My Lords, as I have indicated, we estimate that only around 25% of dependants work when they come to the UK—half of the adult dependants; the other half are children.
I now have a marginally better answer for the right reverend Prelate on the family test. I can confirm that the policy is compliant under the Human Rights Act, which includes respect for family life.
I thank the noble Lord for following up on yesterday’s Statement today. I have three questions.
First, on student visas and the granting of permission to dependants to come to this country, which I understand will be restricted to those on designated research programme courses, does this apply primarily to PhD students in laboratories or in both science and humanities subjects?
Secondly, we have 680,000 international students in this country at the moment. The Statement mentioned the daily life strains that can be put on housing, our health services and education for our children. Will my noble friend consider extending the review that he mentioned to the educational strain on the hard-pressed resources of our universities—with teaching and lecturing commitments and additional administration—of having just less than 700,000 additional students?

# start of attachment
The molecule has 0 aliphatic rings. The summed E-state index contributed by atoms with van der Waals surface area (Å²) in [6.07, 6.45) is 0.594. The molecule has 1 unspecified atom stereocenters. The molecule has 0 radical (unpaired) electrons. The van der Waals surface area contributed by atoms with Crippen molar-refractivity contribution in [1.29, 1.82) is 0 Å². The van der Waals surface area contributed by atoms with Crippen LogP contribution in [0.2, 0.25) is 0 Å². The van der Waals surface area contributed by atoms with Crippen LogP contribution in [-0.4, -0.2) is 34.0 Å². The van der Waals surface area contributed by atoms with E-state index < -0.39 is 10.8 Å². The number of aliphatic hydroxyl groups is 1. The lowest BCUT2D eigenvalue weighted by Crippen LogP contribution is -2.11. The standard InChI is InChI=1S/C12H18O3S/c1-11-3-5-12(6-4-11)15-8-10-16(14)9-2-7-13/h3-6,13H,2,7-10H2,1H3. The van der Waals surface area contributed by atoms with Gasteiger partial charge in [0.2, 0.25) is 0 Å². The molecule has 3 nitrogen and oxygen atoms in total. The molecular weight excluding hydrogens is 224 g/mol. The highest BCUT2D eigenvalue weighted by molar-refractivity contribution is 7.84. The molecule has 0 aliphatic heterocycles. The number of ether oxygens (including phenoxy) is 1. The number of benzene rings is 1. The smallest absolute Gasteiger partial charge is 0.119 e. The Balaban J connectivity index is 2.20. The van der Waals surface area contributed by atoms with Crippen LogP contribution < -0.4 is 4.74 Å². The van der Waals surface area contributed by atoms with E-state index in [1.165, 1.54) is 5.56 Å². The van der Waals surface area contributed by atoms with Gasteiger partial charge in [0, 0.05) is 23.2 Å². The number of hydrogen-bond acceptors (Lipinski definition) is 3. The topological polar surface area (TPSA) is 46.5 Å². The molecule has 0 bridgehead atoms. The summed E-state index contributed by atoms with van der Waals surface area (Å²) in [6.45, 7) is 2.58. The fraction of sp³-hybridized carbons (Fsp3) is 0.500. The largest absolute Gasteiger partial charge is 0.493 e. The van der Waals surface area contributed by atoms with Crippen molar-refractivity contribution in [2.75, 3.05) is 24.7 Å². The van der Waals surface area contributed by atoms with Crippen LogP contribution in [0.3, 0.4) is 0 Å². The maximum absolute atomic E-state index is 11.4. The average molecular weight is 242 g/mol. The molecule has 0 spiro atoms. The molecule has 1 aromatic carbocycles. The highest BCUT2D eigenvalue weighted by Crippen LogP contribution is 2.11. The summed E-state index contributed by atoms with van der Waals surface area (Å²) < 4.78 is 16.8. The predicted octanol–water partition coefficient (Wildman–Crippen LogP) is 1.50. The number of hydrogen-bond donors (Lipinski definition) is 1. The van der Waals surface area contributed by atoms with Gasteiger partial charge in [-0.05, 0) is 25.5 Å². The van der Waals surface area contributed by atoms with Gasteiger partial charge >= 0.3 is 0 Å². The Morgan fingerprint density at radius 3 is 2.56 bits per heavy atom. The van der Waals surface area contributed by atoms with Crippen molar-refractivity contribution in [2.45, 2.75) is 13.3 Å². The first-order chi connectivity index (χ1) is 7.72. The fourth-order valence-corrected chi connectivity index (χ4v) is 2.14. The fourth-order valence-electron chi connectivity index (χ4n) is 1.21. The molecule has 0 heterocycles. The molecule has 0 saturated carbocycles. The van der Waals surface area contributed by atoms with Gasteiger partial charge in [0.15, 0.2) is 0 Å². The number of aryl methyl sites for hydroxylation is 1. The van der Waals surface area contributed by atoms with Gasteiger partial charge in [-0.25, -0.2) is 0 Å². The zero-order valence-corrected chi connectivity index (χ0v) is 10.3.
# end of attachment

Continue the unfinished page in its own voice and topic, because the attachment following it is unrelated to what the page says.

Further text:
My third question is a more constructive one on opportunities for the future. At the moment, a number of our universities have campuses abroad; there is a network of such universities in the UK university overseas campuses network. By the end of 2021, it had on its books 17 universities with 27 campuses abroad. Is there more to be said for putting the undoubted energies of the Government into promoting such campuses abroad? Perhaps, later on in his or her course, a student could come to this country for a special additional course, having gone through the undergraduate system in his or her own country. Will my noble friend consider or pass on those questions?
I am happy to confirm that PhD students will still be able to bring dependants. I do not believe that there is any differentiation between science and humanities subjects. I absolutely take my noble friend’s point about hard-pressed universities, particularly in accommodation and the schooling system more generally, which, as we are all well aware, is under significant pressure. My noble friend makes some very good points about campuses abroad and the efforts the Government ought to make to promote them. I will certainly take her comments back and perhaps share them with the Department for Education.
House adjourned at 9.04 pm.